The time you leave penetrating oil to work will depend on the severity of the corrosion or seizure. Sometimes, you may only need to wait a few minutes before attempting to remove the part. In other cases, you may need to let the oil penetrate overnight.
Letting the penetrating oil sit for one to two minutes for mechanical parts should be sufficient. If the part is still stuck after this time, you may need to increase the time you let the oil penetrate.
For severely corroded parts, you may need to let the oil penetrate for several hours before attempting to remove the part.
Is Penetrating Oil Better Than WD-40?
While WD-40 is a great all-purpose cleaner and lubricant, it’s not always the best choice for penetrating oil.
Penetrating oil is typically more effective than WD-40 at loosening corroded or frozen parts. WD-40 is also more likely to attract dirt and grime, further impeding movement.
So, does this mean you should always use penetrating oil instead of WD-40? Not necessarily. If you have both products, it’s a good idea to try both and see which works better for the task.
What Can I Use Instead of Penetrating Oil?
If you don’t have any penetrating oil, a few other products can be used as substitutes.
While WD-40 isn’t technically a penetrating oil, it can be used to loosen stuck parts. Just spray WD-40 onto the stuck part and let it sit for a few minutes before attempting to remove the part.
2. Soap and Water
If you have a stuck part made of metal, you can try using soap and water to loosen it. Just apply a generous amount of soap to the area and let it sit for a few minutes before attempting to remove the part.
Vinegar is another household item that can be used to loosen stuck parts. Just apply vinegar to the area and let it sit for a few minutes before attempting to remove the part.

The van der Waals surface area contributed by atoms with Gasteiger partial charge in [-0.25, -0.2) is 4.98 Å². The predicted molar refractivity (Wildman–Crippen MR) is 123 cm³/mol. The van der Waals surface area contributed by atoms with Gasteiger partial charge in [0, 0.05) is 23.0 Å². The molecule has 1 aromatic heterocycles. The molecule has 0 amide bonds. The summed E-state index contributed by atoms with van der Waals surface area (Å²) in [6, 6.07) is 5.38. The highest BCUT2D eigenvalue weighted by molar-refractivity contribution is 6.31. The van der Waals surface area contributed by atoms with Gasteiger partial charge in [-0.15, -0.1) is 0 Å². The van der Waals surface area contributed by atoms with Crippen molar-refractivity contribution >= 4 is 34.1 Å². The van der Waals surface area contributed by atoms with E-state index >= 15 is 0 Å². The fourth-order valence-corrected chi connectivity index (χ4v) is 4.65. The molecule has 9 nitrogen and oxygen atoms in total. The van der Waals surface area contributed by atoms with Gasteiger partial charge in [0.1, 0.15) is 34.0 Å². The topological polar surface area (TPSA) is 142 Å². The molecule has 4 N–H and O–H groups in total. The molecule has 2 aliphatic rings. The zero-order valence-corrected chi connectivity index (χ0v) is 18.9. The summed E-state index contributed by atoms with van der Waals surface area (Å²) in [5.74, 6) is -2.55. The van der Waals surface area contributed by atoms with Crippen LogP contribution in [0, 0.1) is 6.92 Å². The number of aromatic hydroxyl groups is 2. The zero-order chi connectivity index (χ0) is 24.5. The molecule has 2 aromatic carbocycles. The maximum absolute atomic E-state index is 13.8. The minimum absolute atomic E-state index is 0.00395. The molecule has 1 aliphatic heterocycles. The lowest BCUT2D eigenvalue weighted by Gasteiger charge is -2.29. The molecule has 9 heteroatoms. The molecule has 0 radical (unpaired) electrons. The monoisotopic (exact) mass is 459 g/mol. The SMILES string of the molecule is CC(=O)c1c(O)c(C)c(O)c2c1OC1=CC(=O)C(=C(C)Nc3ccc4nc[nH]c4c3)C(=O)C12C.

4. Vegetable Oil With 5% Acetone
If you have a plastic stuck part, you can try using vegetable oil with 5% acetone to loosen it. Just apply a generous amount of the mixture to the area and let it sit for a few minutes before attempting to remove the part.
As you can see, a few household items can be used as substitutes for penetrating oil. So, if you ever find yourself needing to loosen a stuck part but don’t have any penetrating oil on hand, give one of these substitutes a try.
Finally, How Do You Use Penetrating Oil?
To use penetrating oil, simply apply it to the stuck part and wait a few minutes for it to work its magic. Once the oil has had a chance to penetrate the part, you should be able to remove it quickly.
If you’re having trouble removing the part, you can try reapplying the oil and waiting longer. You can also try using heat in addition to the oil.
Frequently Asked Questions
Is penetrating oil effective on rusty bolts?
Unrestricted frozen shafts and pulleys using the most refined penetrating oils readily available. No entrance or fissure is too tiny for Kroil due to its propensity to seep through it.
How long until you get results from using penetrating oil?
Waiting around for 15 minutes is the norm while using essential oils. However, the quality of the oil and the depth to which it penetrates will be factors to consider. Certain penetrants need an hour and a half of twisting to loosen the bolts.
Is rust eaten by penetrating oil?
However, we’ll have to get beyond the rust to do repairs and replacements. You should use penetrating oil, which may assist loosen and even eliminating rust from the parts. They won’t be able to stay together anymore, so they’ll be able to roam about freely once again.
Is penetrating oil the same as lubricating oil?
Stuck nuts, bolts, locks, and other fasteners may be unlocked with the use of penetrating oils. It is important to use lubricating oils to prevent and protect those components from becoming stuck in the first place and reduce the noise from metal parts rubbing together.
How does penetrating oil work on wood?
Film-forming finishes, which prevent the wood from moving, fail more frequently and quickly than penetrating oil wood stains because they absorb into the wood. As a result, external furniture stained with this stain will not flake or peel in the future.